Citizen science helps scientists become better citizens

When it comes to getting citizens involved in research, Lea den Broeder sets high standards for RIVM: “Our goal is that citizen science will be a fully integrated aspect of the work that RIVM does by 2023.” She expects that the pursuit of this ambitious target will support more innovative research, “although the new method does involve a very different approach.”

Lea den Broeder is an advisor on Health in All Policies at RIVM, project manager for research on citizen science within the RIVM Strategic Programme, and head of the Health and Environment group at the Amsterdam University of Applied Sciences. She completed a PhD degree last year on ways to involve citizens in researching public health. Citizen science is well-established in some fields, but it is just beginning to take hold in public health. Den Broeder recently attended an international conference to share her vision for citizen science with her fellow scientists. “Creativity in research can be intensified amazingly by involving citizens in your research. It’s important to carefully consider how to pursue more citizen involvement. I completely agreed with my fellow researcher who noted that although citizen science initiatives will lead to citizens becoming scientists themselves to some extent, the main point is that it helps scientists become better citizens.”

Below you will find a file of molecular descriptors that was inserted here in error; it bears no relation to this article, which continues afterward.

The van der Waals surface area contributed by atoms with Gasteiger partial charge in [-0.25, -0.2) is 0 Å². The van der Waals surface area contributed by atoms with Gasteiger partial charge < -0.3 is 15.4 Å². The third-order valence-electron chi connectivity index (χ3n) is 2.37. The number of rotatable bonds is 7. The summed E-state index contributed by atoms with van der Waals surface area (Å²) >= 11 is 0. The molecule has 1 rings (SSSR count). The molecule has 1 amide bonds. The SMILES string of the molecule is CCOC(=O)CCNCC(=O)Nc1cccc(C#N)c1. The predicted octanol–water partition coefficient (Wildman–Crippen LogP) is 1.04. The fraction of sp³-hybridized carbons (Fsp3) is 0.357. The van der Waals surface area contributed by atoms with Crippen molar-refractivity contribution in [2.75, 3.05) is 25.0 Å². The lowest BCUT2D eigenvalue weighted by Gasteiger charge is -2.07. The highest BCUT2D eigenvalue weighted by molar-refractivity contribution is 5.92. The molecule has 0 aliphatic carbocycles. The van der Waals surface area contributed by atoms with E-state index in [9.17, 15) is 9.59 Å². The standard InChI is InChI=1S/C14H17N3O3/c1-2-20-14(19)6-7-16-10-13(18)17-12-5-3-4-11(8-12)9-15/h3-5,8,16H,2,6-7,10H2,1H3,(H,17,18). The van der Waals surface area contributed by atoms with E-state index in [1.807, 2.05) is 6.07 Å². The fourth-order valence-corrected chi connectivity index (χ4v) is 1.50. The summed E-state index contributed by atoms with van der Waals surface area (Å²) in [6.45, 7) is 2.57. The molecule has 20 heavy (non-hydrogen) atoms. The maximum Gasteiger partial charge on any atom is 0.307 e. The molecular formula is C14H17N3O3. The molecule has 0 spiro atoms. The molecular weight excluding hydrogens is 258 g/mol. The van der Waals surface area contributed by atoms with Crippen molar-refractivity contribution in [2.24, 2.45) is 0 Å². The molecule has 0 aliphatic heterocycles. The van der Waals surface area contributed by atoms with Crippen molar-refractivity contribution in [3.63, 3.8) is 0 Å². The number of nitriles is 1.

Versatile, multifaceted methodology